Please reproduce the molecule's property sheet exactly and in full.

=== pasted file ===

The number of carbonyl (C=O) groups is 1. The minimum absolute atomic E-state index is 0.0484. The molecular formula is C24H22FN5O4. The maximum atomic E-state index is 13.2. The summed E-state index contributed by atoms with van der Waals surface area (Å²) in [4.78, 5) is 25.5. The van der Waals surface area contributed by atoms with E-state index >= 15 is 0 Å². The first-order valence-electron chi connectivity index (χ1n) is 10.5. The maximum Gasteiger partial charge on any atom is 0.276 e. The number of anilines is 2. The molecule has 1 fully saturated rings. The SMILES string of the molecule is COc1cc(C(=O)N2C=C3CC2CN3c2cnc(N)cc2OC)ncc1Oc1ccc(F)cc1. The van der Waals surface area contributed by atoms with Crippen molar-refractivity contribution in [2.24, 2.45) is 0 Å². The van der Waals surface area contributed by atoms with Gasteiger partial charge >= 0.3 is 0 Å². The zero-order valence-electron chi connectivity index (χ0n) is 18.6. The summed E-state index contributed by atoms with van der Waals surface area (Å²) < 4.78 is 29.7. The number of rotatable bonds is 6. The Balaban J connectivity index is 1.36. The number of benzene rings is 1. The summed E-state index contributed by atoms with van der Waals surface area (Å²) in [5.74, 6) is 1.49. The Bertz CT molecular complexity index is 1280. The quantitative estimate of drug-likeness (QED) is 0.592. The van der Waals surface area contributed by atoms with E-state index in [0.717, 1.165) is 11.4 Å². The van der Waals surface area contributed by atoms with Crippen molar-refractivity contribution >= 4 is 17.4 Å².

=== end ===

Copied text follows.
The number of carbonyl (C=O) groups is 1. The minimum absolute atomic E-state index is 0.0484. The molecular formula is C24H22FN5O4. The maximum atomic E-state index is 13.2. The summed E-state index contributed by atoms with van der Waals surface area (Å²) in [4.78, 5) is 25.5. The van der Waals surface area contributed by atoms with E-state index >= 15 is 0 Å². The first-order valence-electron chi connectivity index (χ1n) is 10.5. The maximum Gasteiger partial charge on any atom is 0.276 e. The number of anilines is 2. The molecule has 1 fully saturated rings. The SMILES string of the molecule is COc1cc(C(=O)N2C=C3CC2CN3c2cnc(N)cc2OC)ncc1Oc1ccc(F)cc1. The van der Waals surface area contributed by atoms with Crippen molar-refractivity contribution in [2.24, 2.45) is 0 Å². The van der Waals surface area contributed by atoms with Gasteiger partial charge >= 0.3 is 0 Å². The zero-order valence-electron chi connectivity index (χ0n) is 18.6. The summed E-state index contributed by atoms with van der Waals surface area (Å²) < 4.78 is 29.7. The number of rotatable bonds is 6. The Balaban J connectivity index is 1.36. The number of benzene rings is 1. The summed E-state index contributed by atoms with van der Waals surface area (Å²) in [5.74, 6) is 1.49. The Bertz CT molecular complexity index is 1280. The quantitative estimate of drug-likeness (QED) is 0.592. The van der Waals surface area contributed by atoms with E-state index in [0.717, 1.165) is 11.4 Å². The van der Waals surface area contributed by atoms with Crippen molar-refractivity contribution >= 4 is 17.4 Å².